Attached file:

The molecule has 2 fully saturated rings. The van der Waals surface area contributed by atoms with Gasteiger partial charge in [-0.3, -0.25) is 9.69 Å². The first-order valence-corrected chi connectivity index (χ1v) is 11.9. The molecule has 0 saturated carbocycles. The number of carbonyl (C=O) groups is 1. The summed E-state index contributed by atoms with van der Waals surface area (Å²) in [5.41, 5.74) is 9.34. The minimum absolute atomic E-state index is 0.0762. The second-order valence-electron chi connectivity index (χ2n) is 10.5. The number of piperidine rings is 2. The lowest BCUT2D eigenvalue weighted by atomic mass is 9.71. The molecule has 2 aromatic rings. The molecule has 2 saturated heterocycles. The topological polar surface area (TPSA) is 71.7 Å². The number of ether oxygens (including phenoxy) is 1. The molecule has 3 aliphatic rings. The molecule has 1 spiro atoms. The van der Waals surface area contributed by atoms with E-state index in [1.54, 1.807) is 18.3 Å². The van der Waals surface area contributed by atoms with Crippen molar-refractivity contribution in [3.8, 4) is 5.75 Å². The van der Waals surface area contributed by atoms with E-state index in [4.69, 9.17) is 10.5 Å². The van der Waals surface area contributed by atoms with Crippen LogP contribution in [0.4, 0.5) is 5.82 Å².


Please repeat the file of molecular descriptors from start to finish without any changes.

The molecule has 2 fully saturated rings. The van der Waals surface area contributed by atoms with Gasteiger partial charge in [-0.3, -0.25) is 9.69 Å². The first-order valence-corrected chi connectivity index (χ1v) is 11.9. The molecule has 0 saturated carbocycles. The number of carbonyl (C=O) groups is 1. The summed E-state index contributed by atoms with van der Waals surface area (Å²) in [5.41, 5.74) is 9.34. The minimum absolute atomic E-state index is 0.0762. The second-order valence-electron chi connectivity index (χ2n) is 10.5. The number of piperidine rings is 2. The lowest BCUT2D eigenvalue weighted by atomic mass is 9.71. The molecule has 2 aromatic rings. The molecule has 2 saturated heterocycles. The topological polar surface area (TPSA) is 71.7 Å². The number of ether oxygens (including phenoxy) is 1. The molecule has 3 aliphatic rings. The molecule has 1 spiro atoms. The van der Waals surface area contributed by atoms with E-state index in [1.54, 1.807) is 18.3 Å². The van der Waals surface area contributed by atoms with Crippen molar-refractivity contribution in [3.8, 4) is 5.75 Å². The van der Waals surface area contributed by atoms with E-state index in [4.69, 9.17) is 10.5 Å². The van der Waals surface area contributed by atoms with Crippen LogP contribution in [0.4, 0.5) is 5.82 Å².